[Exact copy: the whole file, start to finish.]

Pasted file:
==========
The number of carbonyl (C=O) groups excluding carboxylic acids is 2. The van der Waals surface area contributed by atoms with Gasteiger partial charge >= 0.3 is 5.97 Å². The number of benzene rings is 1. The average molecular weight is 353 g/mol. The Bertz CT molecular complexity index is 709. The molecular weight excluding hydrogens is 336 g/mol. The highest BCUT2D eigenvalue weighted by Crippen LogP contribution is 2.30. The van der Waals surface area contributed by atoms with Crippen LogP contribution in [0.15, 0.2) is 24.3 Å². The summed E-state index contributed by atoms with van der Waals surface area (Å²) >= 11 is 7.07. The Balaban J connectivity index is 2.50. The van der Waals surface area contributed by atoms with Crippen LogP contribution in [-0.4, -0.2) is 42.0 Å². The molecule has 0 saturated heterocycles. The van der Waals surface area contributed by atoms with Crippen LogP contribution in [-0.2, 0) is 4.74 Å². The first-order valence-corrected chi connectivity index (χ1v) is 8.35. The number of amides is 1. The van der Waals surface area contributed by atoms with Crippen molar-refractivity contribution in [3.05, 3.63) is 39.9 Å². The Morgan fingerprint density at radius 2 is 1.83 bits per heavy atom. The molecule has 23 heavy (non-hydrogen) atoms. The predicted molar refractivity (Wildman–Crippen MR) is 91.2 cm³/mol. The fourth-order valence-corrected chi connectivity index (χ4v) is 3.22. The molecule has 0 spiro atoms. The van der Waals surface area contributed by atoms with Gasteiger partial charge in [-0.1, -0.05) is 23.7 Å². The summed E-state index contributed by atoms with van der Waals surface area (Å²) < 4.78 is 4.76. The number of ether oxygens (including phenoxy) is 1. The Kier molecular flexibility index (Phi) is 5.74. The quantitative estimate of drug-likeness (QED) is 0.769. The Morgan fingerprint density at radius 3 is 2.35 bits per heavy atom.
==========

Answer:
The number of carbonyl (C=O) groups excluding carboxylic acids is 2. The van der Waals surface area contributed by atoms with Gasteiger partial charge >= 0.3 is 5.97 Å². The number of benzene rings is 1. The average molecular weight is 353 g/mol. The Bertz CT molecular complexity index is 709. The molecular weight excluding hydrogens is 336 g/mol. The highest BCUT2D eigenvalue weighted by Crippen LogP contribution is 2.30. The van der Waals surface area contributed by atoms with Crippen LogP contribution in [0.15, 0.2) is 24.3 Å². The summed E-state index contributed by atoms with van der Waals surface area (Å²) >= 11 is 7.07. The Balaban J connectivity index is 2.50. The van der Waals surface area contributed by atoms with Crippen LogP contribution in [-0.4, -0.2) is 42.0 Å². The molecule has 0 saturated heterocycles. The van der Waals surface area contributed by atoms with Crippen LogP contribution in [-0.2, 0) is 4.74 Å². The first-order valence-corrected chi connectivity index (χ1v) is 8.35. The number of amides is 1. The van der Waals surface area contributed by atoms with Crippen molar-refractivity contribution in [3.05, 3.63) is 39.9 Å². The Morgan fingerprint density at radius 2 is 1.83 bits per heavy atom. The molecule has 23 heavy (non-hydrogen) atoms. The predicted molar refractivity (Wildman–Crippen MR) is 91.2 cm³/mol. The fourth-order valence-corrected chi connectivity index (χ4v) is 3.22. The molecule has 0 spiro atoms. The van der Waals surface area contributed by atoms with Gasteiger partial charge in [-0.1, -0.05) is 23.7 Å². The summed E-state index contributed by atoms with van der Waals surface area (Å²) < 4.78 is 4.76. The number of ether oxygens (including phenoxy) is 1. The Kier molecular flexibility index (Phi) is 5.74. The quantitative estimate of drug-likeness (QED) is 0.769. The Morgan fingerprint density at radius 3 is 2.35 bits per heavy atom.